From 6 April 2016, the taper reduces the AA by £1 for £2 of adjusted income received over £150,000, until a minimum AA of £10,000 is reached. This means that from 6 April 2016 the AA for high earners is as follows:

Adjusted income Annual allowance
£150,000 or below £40,000
£160,000 £35,000
£170,000 £30,000
£180,000 £25,000
£190,000 £20,000
£200,000 £15,000
£210,000 or above £10,000

Examples

Cerys

Gross Salary 2016/17: £120,000
Less employee pension contributions: £13,680
Threshold income 2016/17: £106,320 (below £110,000 so the AA will not be tapered and remains at £40,000)
Pensions saving in the year: £19,500 (less than £40,000 so no tax charge)

Sanjay

Gross salary 2016/17: £130,000
Less employee pension contributions: £14,820
Plus taxable income from property: £30,000
Threshold Income 2016/17: £145,180
Plus pensions saving in the year: £30,000
Adjusted Income 2016/17: £175,180 (greater than £150,000 so AA will be tapered)
Tapered AA: £27,410*
In excess of AA: £2,590 (pension saving of £30,000 less tapered AA)
AA tax charge at marginal rate (assumed to be 40%): £1,036 (£2,590 x 40%)

*Taper = £175,180 – £150,000 = £25,180/2 = £12,590. Standard AA £40,000 less £12,590 = £27,410

Please note, the examples above make no allowance for any carry forward.

2. Aligning the PIP with the tax year

The PIP is the period over which your pension growth is measured. Up until 2014/15 the PIP in the FPS ran from 1 April to 31 March. From 6 April 2016, PIPs for all pension schemes are aligned with the tax year – 6 April to 5 April.

Special transitional arrangements apply for 2015/16 meaning that there are 2 PIPs in 2015/16, as set out below:

Pre-alignment tax year: 1 April 2015 to 8 July 2015 – the revised AA during this period is £80,000
Post-alignment tax year: 9 July 2015 to 5 April 2016 – the AA for this period is the amount of the £80,000 not used up from the pre-alignment tax year (subject to a maximum of £40,000) together with any carry forward available from the three previous years.

How would I pay an annual allowance charge?

If you exceed the AA in any year you are responsible for reporting this to HMRC on your self assessment tax return.

Peninsula Pensions is obliged to notify you if your scheme benefits exceed the standard AA, or we must inform you by no later than 6 October of the following tax year. However, we are not obliged to inform you if you exceed the tapered annual allowance.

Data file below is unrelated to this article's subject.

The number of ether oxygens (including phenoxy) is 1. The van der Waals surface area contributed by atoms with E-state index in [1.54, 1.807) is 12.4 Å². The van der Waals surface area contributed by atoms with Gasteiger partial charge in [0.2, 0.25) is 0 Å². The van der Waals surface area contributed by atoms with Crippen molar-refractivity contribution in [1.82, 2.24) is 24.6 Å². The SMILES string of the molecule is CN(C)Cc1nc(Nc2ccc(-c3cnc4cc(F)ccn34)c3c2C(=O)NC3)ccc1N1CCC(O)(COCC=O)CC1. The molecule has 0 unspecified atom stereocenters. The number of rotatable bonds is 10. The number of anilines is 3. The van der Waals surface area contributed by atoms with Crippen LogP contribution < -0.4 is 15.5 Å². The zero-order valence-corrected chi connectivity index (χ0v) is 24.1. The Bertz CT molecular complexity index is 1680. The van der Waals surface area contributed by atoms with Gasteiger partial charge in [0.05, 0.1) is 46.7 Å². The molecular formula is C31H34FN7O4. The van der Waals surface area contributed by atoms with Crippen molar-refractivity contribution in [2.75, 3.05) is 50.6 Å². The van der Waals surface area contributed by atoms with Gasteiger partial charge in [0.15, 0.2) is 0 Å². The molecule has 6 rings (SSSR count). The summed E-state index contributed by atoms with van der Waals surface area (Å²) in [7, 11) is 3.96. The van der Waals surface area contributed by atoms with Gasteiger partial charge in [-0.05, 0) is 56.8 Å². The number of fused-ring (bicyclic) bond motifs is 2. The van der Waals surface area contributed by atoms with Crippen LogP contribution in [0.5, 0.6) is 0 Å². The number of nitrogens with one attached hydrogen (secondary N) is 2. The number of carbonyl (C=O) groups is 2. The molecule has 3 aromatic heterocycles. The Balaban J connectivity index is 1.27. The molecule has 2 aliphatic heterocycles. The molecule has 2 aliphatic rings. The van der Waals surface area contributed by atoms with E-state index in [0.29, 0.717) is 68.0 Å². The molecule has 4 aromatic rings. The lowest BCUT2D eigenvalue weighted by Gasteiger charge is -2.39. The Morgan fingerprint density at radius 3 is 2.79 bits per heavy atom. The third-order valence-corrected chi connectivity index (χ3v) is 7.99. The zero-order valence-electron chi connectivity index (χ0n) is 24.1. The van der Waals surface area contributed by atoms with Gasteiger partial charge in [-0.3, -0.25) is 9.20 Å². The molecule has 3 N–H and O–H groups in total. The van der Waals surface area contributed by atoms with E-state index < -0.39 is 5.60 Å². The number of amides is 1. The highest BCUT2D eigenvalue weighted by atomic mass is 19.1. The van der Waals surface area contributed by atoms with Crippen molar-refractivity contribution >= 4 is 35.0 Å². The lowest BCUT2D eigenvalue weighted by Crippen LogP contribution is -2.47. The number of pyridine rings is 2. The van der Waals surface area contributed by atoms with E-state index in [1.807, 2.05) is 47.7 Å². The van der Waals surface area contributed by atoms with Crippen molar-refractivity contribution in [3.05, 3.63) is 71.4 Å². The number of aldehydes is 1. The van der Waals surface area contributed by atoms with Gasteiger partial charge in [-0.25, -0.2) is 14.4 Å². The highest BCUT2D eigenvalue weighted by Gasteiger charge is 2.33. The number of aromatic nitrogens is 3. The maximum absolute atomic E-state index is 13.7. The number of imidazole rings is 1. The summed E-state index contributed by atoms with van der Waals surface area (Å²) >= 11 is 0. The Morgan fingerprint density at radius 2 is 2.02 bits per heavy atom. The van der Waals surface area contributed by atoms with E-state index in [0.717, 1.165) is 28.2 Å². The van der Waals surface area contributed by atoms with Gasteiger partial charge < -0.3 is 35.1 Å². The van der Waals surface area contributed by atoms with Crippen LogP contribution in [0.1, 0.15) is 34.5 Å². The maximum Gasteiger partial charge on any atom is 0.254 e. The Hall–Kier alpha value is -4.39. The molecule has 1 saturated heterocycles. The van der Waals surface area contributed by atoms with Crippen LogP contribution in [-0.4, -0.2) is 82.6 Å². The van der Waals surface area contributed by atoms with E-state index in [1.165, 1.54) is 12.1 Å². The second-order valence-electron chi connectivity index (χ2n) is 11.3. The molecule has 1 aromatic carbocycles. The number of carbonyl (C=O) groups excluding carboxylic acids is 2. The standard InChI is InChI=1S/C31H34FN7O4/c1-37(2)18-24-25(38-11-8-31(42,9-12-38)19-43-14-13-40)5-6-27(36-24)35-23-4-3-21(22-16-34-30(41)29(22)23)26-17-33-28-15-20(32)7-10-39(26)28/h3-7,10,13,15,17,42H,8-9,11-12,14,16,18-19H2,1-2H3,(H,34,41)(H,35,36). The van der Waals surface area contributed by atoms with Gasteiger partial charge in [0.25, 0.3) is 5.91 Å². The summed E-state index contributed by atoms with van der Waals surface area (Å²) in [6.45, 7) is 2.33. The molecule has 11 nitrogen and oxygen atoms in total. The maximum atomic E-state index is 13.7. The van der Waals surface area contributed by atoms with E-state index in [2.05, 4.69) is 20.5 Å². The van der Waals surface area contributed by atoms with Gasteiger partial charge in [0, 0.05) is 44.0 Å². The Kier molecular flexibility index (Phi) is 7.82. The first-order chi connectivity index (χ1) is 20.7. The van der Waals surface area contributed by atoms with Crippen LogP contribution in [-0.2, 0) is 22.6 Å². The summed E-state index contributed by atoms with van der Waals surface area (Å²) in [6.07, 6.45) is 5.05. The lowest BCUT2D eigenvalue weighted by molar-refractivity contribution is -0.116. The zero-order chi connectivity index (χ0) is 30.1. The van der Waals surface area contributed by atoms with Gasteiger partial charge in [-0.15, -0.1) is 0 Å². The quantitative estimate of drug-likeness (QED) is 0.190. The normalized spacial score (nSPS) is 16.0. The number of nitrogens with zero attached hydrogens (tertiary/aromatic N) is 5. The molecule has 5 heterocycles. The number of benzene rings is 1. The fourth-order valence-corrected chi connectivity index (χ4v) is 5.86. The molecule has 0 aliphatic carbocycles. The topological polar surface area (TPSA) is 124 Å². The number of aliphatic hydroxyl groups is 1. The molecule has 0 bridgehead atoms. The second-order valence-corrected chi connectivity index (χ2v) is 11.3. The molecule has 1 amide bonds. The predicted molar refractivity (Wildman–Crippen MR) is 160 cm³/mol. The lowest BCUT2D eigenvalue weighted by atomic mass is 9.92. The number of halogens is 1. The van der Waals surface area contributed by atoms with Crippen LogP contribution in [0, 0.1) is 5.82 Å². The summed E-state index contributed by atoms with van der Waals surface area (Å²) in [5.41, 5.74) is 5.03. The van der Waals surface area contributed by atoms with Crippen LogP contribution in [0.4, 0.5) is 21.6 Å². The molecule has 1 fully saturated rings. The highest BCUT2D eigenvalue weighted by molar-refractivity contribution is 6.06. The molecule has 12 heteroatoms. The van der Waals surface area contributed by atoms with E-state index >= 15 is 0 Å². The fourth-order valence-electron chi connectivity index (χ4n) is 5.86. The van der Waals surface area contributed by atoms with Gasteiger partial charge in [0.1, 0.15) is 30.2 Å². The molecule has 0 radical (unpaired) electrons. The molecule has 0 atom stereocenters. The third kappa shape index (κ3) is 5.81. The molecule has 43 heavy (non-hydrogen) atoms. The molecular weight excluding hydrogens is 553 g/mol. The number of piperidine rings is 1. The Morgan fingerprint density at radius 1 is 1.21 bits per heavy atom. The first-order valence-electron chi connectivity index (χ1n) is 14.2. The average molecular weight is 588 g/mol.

If you have an AA tax charge that is more than £2,000 and your pension savings in the scheme  alone have increased in the year by more than the standard AA you may be able to opt for the scheme to pay some or all of the tax charge on your behalf. The tax charge would then be recovered from your pension benefits.

If you want the scheme to pay some or all of an AA tax charge on your behalf, you must notify Peninsula Pensions no later than 31 July in the year following the end of the year to which the AA charge relates.

However, if you are retiring (and draw all of your benefits from the scheme) and you want the scheme to pay some or all of the tax charge on your behalf from your benefits, you must tell us before you become entitled to those benefits.

It may be possible for the authority to agree to pay some or all of an annual allowance charge on your behalf in other circumstances, for example, where your pension savings are not in excess of the standard AA but are in excess of the tapered AA, or if the tax charge is less than £2,000.

Am I affected?

If you think you are affected by the AA more information is available on the government’s website

If you are unsure if you will be affected by the AA use the AA quick check tool on the FPS member website.

This guide should not be treated as a complete and authoritative statement of the law.

The rules governing AA can be complex and are subject to change; if you are unsure how to proceed you are advised to obtain independent financial advice. For help in choosing an independent financial advisor visit the money advice website.

More information

If you have any questions about your scheme membership or benefits, please contact us.

Supported by